In recent weeks, some progressives have been alarmed at Barack Obama - who they fear has "moved to the center" for the general election. They have argued that his recent shifts won't help him pick up "swing voters," but it's clear that Obama is playing pre-emptive defense rather than trying to win new supporters. Obama knows that if he sticks to the progressive rhetoric that helped him win the nomination, a media narrative will take hold that he is running like George McGovern - and the campaign is deftly trying to avoid such a trap. But unlike Bill Clinton's right-wing capitulations in 1996, it's hard to conclude from Obama's recent "shifts" any long-term policy consequences. For those who fear that Obama's posture signals another Clintonian "sell-out," the time to hold him accountable will be after the election - when as President he will be in a position to bring about change. But for now, there hasn't been much to signal such an alarm.
Civil libertarians are furious at Senator Obama's decision to vote for the latest FISA bill - which includes retroactive immunity for phone companies who helped the government spy on American citizens. Obama also took a "centrist" position on two Supreme Court decisions - he condemned the Court's ruling that applying the death penalty to child rapists is unconstitutional, while agreeing with the Court's opinion that struck down the gun ban in Washington DC. And late last week, while maintaining his commitment to end the Iraq War, Obama said he may be flexible about when troops will come home.
Not only are some progressives upset, but a few have concluded it's a losing strategy. "Running to the middle to attract undecided swing voters didn't work for Al Gore in 2000," said Arianna Huffington. "It didn't work for John Kerry in 2004. And it didn't work when Mark Penn convinced Hillary Clinton to do it in 2008. Fixating on - and pandering to - this fickle crowd is all about messaging tailored to avoid offending rather than to inspire and galvanize. And isn't galvanizing the electorate to demand fundamental change the raison d'être of the Obama campaign?"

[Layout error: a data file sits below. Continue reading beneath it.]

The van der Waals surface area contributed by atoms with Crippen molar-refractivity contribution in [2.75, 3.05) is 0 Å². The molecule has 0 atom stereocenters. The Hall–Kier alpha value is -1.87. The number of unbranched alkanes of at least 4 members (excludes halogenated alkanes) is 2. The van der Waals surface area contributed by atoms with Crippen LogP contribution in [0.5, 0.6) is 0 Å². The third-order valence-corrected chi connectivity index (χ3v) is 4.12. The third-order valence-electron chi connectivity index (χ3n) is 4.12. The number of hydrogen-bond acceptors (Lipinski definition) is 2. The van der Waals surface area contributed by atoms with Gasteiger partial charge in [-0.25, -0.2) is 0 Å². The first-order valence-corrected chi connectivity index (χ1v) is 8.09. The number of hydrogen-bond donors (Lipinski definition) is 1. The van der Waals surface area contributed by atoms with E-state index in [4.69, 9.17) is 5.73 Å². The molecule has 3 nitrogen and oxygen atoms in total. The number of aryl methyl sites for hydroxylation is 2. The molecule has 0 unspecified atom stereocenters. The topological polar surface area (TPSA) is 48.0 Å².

The trouble with Huffington's logic is that she assumes Obama is doing this to win the sliver of voters who are currently undecided between the two candidates.
But Obama doesn't need those people. Assuming he doesn't bleed support between now and November, Obama has already won the election by any objective standard. What he's really playing between now and November is a game of "pre-emptive defense": don't give McCain any opening to grab a chunk of his voters with a wedge issue, sabotaging what should be a Democratic rout. Not all Obama supporters are progressive, and some are vulnerable to defecting if dynamics change. With four months left, it could still happen.
In July 1988, Michael Dukakis was polling ahead of George Bush Sr. - because enough working-class "Reagan Democrats" had concluded that the Reagan years had not helped them economically. But in one of the nastiest and most negative campaigns in history, the Bush camp persuaded them to vote Republican by elevating Massachusetts' weekend prison furlough program as a prominent campaign issue. We all know the tragic outcome of a Democratic front-runner who refused to play pre-emptive defense, as Willie Horton came to define Dukakis in the eyes of many voters.
It's conventional wisdom that in presidential politics, a candidate courts the party base to win the primary - and then "shifts to the center" in the general election. Obama's camp knows that failing to do so may typecast them as a "McGovern-like" candidate - and as perception becomes reality, a media narrative will take hold that could marginalize their chances. Many progressives will say that Obama is the unconventional transformational candidate who should defy that trend, but the campaign is not taking any chances. The trick now is how to do it without compromising basic progressive principles.
Before dismissing Obama's "move to the center" as a callous betrayal, it's important to assess each action he has taken to determine (a) if it's truly a "shift" in position, (b) what policy consequences - if any - are the result of Obama's "shift," (c) whether he had any power as a candidate to change the outcome and (d) what would happen if Obama took the principled stand that the Left wants him to take.